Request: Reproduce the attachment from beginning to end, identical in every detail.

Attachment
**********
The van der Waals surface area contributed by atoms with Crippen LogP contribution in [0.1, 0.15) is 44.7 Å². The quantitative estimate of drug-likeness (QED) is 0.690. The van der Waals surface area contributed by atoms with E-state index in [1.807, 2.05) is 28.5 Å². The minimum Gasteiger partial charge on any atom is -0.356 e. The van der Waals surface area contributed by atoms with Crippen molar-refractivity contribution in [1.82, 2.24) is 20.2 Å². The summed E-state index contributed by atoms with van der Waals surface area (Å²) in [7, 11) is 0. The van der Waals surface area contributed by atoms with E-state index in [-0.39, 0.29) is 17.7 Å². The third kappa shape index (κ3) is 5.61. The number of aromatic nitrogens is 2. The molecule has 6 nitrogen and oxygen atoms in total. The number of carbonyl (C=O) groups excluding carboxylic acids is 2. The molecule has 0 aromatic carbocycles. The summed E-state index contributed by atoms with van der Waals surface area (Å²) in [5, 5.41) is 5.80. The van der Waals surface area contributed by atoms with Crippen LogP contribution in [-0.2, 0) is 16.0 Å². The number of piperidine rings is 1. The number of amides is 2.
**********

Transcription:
The van der Waals surface area contributed by atoms with Crippen LogP contribution in [0.1, 0.15) is 44.7 Å². The quantitative estimate of drug-likeness (QED) is 0.690. The van der Waals surface area contributed by atoms with E-state index in [1.807, 2.05) is 28.5 Å². The minimum Gasteiger partial charge on any atom is -0.356 e. The van der Waals surface area contributed by atoms with Crippen molar-refractivity contribution in [1.82, 2.24) is 20.2 Å². The summed E-state index contributed by atoms with van der Waals surface area (Å²) in [7, 11) is 0. The van der Waals surface area contributed by atoms with E-state index in [-0.39, 0.29) is 17.7 Å². The third kappa shape index (κ3) is 5.61. The number of aromatic nitrogens is 2. The molecule has 6 nitrogen and oxygen atoms in total. The number of carbonyl (C=O) groups excluding carboxylic acids is 2. The molecule has 0 aromatic carbocycles. The summed E-state index contributed by atoms with van der Waals surface area (Å²) in [5, 5.41) is 5.80. The van der Waals surface area contributed by atoms with Crippen LogP contribution in [-0.2, 0) is 16.0 Å². The number of piperidine rings is 1. The number of amides is 2.